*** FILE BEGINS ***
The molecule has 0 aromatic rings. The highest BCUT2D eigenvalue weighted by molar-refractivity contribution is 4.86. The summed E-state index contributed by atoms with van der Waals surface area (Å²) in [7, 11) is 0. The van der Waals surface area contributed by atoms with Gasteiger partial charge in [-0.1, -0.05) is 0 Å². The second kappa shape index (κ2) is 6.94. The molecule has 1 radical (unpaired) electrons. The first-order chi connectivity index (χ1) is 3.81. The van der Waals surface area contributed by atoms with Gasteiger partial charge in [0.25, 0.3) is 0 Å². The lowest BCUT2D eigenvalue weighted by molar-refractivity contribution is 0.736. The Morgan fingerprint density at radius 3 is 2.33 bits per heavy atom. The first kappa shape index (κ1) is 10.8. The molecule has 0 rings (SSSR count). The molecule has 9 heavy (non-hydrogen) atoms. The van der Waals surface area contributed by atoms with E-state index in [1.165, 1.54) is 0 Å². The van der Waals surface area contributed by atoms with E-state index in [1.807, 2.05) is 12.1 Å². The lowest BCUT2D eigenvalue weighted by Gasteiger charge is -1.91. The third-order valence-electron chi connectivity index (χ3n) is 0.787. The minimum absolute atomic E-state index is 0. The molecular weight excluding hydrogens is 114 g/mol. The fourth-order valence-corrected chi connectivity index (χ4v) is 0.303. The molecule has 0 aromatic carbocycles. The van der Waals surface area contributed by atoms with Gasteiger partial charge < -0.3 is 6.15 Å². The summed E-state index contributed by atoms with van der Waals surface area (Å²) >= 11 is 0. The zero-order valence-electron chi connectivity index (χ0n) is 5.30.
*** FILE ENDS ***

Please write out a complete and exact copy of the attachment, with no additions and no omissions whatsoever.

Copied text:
The molecule has 0 aromatic rings. The highest BCUT2D eigenvalue weighted by molar-refractivity contribution is 4.86. The summed E-state index contributed by atoms with van der Waals surface area (Å²) in [7, 11) is 0. The van der Waals surface area contributed by atoms with Gasteiger partial charge in [-0.1, -0.05) is 0 Å². The second kappa shape index (κ2) is 6.94. The molecule has 1 radical (unpaired) electrons. The first-order chi connectivity index (χ1) is 3.81. The van der Waals surface area contributed by atoms with Gasteiger partial charge in [0.25, 0.3) is 0 Å². The lowest BCUT2D eigenvalue weighted by molar-refractivity contribution is 0.736. The Morgan fingerprint density at radius 3 is 2.33 bits per heavy atom. The first kappa shape index (κ1) is 10.8. The molecule has 0 rings (SSSR count). The molecule has 9 heavy (non-hydrogen) atoms. The van der Waals surface area contributed by atoms with E-state index in [1.165, 1.54) is 0 Å². The van der Waals surface area contributed by atoms with E-state index in [1.807, 2.05) is 12.1 Å². The lowest BCUT2D eigenvalue weighted by Gasteiger charge is -1.91. The third-order valence-electron chi connectivity index (χ3n) is 0.787. The minimum absolute atomic E-state index is 0. The molecular weight excluding hydrogens is 114 g/mol. The fourth-order valence-corrected chi connectivity index (χ4v) is 0.303. The molecule has 0 aromatic carbocycles. The van der Waals surface area contributed by atoms with Gasteiger partial charge < -0.3 is 6.15 Å². The summed E-state index contributed by atoms with van der Waals surface area (Å²) >= 11 is 0. The zero-order valence-electron chi connectivity index (χ0n) is 5.30.